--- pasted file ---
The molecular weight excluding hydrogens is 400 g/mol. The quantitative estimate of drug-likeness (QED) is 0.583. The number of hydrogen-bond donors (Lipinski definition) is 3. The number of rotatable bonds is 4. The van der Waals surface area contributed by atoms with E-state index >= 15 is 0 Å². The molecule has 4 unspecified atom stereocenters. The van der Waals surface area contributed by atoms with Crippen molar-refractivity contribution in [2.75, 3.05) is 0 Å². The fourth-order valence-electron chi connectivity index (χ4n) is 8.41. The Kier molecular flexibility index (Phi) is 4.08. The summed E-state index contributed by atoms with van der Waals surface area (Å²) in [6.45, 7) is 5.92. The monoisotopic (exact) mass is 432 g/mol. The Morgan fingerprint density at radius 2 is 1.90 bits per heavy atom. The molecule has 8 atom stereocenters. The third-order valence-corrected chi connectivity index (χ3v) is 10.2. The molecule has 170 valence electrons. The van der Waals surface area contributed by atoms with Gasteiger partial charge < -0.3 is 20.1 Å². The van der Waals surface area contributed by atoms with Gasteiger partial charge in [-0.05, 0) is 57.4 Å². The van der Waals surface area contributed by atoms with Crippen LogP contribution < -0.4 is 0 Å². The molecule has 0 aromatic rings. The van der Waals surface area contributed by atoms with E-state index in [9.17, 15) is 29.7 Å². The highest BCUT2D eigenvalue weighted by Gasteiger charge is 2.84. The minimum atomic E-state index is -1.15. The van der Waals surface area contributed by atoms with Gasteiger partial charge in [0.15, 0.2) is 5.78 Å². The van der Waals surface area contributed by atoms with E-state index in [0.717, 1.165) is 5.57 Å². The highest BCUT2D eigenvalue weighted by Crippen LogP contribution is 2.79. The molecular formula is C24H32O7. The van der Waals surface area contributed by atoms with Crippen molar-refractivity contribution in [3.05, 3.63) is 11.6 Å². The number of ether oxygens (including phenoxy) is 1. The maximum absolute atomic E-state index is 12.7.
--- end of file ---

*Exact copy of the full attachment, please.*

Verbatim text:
The molecular weight excluding hydrogens is 400 g/mol. The quantitative estimate of drug-likeness (QED) is 0.583. The number of hydrogen-bond donors (Lipinski definition) is 3. The number of rotatable bonds is 4. The van der Waals surface area contributed by atoms with E-state index >= 15 is 0 Å². The molecule has 4 unspecified atom stereocenters. The van der Waals surface area contributed by atoms with Crippen molar-refractivity contribution in [2.75, 3.05) is 0 Å². The fourth-order valence-electron chi connectivity index (χ4n) is 8.41. The Kier molecular flexibility index (Phi) is 4.08. The summed E-state index contributed by atoms with van der Waals surface area (Å²) in [6.45, 7) is 5.92. The monoisotopic (exact) mass is 432 g/mol. The Morgan fingerprint density at radius 2 is 1.90 bits per heavy atom. The molecule has 8 atom stereocenters. The third-order valence-corrected chi connectivity index (χ3v) is 10.2. The molecule has 170 valence electrons. The van der Waals surface area contributed by atoms with Gasteiger partial charge < -0.3 is 20.1 Å². The van der Waals surface area contributed by atoms with Gasteiger partial charge in [-0.05, 0) is 57.4 Å². The van der Waals surface area contributed by atoms with Crippen LogP contribution < -0.4 is 0 Å². The molecule has 0 aromatic rings. The van der Waals surface area contributed by atoms with E-state index in [9.17, 15) is 29.7 Å². The highest BCUT2D eigenvalue weighted by Gasteiger charge is 2.84. The minimum atomic E-state index is -1.15. The van der Waals surface area contributed by atoms with Gasteiger partial charge in [0.15, 0.2) is 5.78 Å². The van der Waals surface area contributed by atoms with E-state index in [0.717, 1.165) is 5.57 Å². The highest BCUT2D eigenvalue weighted by Crippen LogP contribution is 2.79. The molecular formula is C24H32O7. The van der Waals surface area contributed by atoms with Crippen molar-refractivity contribution in [3.05, 3.63) is 11.6 Å². The number of ether oxygens (including phenoxy) is 1. The maximum absolute atomic E-state index is 12.7.